Eventually you discover that you will need to procure a specialty mask to enter Sander Cohen’s club, without one you will not be allowed admittance. From here you must visit a handful of shops run by those who Cohen deems “artists” to find and steal a mask. Elizabeth will help distract the store owners while you slip around to the back offices and attempt to find a mask; note that only one shop owner will still be in possession of a mask. As soon as you do find it and make your way inside Cohen’s club, you will have to convince Cohen through dancing with Elizabeth that you deserve to know the information he has to give on Sally. Both Booker and Elizabeth are rendered unconscious for failing to inspire Cohen’s muse, but regardless of their failure they are brought to a bathysphere that Cohen says will lead them to Sally.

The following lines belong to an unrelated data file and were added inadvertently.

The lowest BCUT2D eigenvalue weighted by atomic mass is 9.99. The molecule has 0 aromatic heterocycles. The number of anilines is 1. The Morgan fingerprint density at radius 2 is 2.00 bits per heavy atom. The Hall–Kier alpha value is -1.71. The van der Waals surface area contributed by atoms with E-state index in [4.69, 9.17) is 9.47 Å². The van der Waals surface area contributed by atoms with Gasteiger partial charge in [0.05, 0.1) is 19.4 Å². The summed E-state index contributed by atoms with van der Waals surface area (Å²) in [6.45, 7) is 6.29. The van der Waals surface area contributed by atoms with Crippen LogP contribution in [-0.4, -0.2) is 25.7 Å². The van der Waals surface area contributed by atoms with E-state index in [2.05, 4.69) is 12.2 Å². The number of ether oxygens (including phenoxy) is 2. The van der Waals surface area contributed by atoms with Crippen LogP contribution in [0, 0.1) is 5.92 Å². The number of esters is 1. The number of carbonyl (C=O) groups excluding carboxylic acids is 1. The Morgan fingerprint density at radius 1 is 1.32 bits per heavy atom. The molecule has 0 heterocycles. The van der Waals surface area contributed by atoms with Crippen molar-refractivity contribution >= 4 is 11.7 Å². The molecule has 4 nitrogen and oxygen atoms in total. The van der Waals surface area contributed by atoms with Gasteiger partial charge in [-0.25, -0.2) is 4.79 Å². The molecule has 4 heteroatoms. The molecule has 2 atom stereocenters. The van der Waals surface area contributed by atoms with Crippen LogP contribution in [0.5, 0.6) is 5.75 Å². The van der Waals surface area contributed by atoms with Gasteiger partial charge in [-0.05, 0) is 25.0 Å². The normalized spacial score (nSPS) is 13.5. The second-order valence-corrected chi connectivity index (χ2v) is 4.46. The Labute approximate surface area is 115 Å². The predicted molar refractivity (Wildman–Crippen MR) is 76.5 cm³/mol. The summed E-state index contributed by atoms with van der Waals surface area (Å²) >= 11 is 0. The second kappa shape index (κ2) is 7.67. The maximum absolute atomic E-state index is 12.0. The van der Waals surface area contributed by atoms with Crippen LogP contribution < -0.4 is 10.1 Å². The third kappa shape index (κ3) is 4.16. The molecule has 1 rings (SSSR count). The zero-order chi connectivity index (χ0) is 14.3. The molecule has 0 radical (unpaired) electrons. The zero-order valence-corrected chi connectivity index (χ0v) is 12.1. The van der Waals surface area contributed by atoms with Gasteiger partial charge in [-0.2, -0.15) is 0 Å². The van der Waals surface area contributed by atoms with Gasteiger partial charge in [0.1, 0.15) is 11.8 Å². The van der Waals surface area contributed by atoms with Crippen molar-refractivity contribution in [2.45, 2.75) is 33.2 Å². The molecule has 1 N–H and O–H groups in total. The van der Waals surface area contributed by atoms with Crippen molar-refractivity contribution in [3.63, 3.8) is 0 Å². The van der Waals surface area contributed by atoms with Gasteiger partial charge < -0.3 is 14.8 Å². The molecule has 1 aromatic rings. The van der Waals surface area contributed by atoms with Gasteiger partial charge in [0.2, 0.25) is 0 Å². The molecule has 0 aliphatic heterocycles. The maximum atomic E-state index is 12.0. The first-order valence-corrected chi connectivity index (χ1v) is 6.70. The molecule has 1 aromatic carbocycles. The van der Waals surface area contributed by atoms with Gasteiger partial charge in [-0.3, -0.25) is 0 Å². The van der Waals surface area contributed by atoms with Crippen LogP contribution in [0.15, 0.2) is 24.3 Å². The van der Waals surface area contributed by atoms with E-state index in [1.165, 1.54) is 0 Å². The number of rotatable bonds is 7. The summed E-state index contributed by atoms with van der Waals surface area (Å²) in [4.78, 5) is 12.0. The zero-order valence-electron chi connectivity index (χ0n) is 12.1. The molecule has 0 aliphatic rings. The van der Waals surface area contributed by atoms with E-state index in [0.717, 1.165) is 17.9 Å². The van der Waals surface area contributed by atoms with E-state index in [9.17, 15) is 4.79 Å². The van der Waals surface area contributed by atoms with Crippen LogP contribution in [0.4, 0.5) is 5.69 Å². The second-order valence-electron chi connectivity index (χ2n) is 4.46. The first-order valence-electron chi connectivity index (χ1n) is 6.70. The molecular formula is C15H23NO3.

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Upon waking up the two find themselves heading towards the sea floor where Fontaine’s Department Store, which was recently sunk by Andrew Ryan, resides. Cohen speaks to them over the radio and says that Sally can be found in the Housewares section. This is where the game takes a turn away from the exploration and towards a more combat oriented gameplay. There are now splicers and other enemies to fight as well as Plasmids and weapons to acquire. There are new Plasmids available in this DLC, such as Old Man Winter, and a variety of weapons to use that resembles the arsenal of both Bioshock and Bioshock Infinite. After a series of tasks and missions, Elizabeth and Booker eventually find Sally who is now hiding in the ventilation system. The two protagonists decide to close all but one of the vent openings and turn the temperature so that the heat will force her out. Sally begins screaming due to the heat and makes her way to the open vent in the Toy Department.